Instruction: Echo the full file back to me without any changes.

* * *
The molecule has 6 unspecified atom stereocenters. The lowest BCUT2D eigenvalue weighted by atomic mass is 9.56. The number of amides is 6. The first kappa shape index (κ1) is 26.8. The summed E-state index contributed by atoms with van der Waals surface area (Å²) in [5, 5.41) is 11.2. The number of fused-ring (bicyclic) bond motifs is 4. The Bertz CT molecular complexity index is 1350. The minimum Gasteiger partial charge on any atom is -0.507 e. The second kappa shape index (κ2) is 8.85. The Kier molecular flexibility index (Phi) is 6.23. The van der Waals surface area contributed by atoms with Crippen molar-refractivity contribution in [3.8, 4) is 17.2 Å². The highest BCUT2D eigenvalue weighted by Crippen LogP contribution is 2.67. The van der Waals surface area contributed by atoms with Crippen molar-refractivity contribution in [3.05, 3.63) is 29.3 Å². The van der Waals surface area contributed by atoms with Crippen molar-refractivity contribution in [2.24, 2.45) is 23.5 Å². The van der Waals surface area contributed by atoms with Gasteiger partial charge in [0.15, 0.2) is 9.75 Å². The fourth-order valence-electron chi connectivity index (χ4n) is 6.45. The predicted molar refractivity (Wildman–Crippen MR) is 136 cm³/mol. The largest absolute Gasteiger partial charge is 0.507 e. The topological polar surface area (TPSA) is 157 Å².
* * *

The molecule has 6 unspecified atom stereocenters. The lowest BCUT2D eigenvalue weighted by atomic mass is 9.56. The number of amides is 6. The first kappa shape index (κ1) is 26.8. The summed E-state index contributed by atoms with van der Waals surface area (Å²) in [5, 5.41) is 11.2. The number of fused-ring (bicyclic) bond motifs is 4. The Bertz CT molecular complexity index is 1350. The minimum Gasteiger partial charge on any atom is -0.507 e. The second kappa shape index (κ2) is 8.85. The Kier molecular flexibility index (Phi) is 6.23. The van der Waals surface area contributed by atoms with Crippen molar-refractivity contribution in [3.8, 4) is 17.2 Å². The highest BCUT2D eigenvalue weighted by Crippen LogP contribution is 2.67. The van der Waals surface area contributed by atoms with Crippen molar-refractivity contribution in [3.05, 3.63) is 29.3 Å². The van der Waals surface area contributed by atoms with Crippen molar-refractivity contribution in [2.24, 2.45) is 23.5 Å². The van der Waals surface area contributed by atoms with Gasteiger partial charge in [0.15, 0.2) is 9.75 Å². The fourth-order valence-electron chi connectivity index (χ4n) is 6.45. The predicted molar refractivity (Wildman–Crippen MR) is 136 cm³/mol. The largest absolute Gasteiger partial charge is 0.507 e. The topological polar surface area (TPSA) is 157 Å².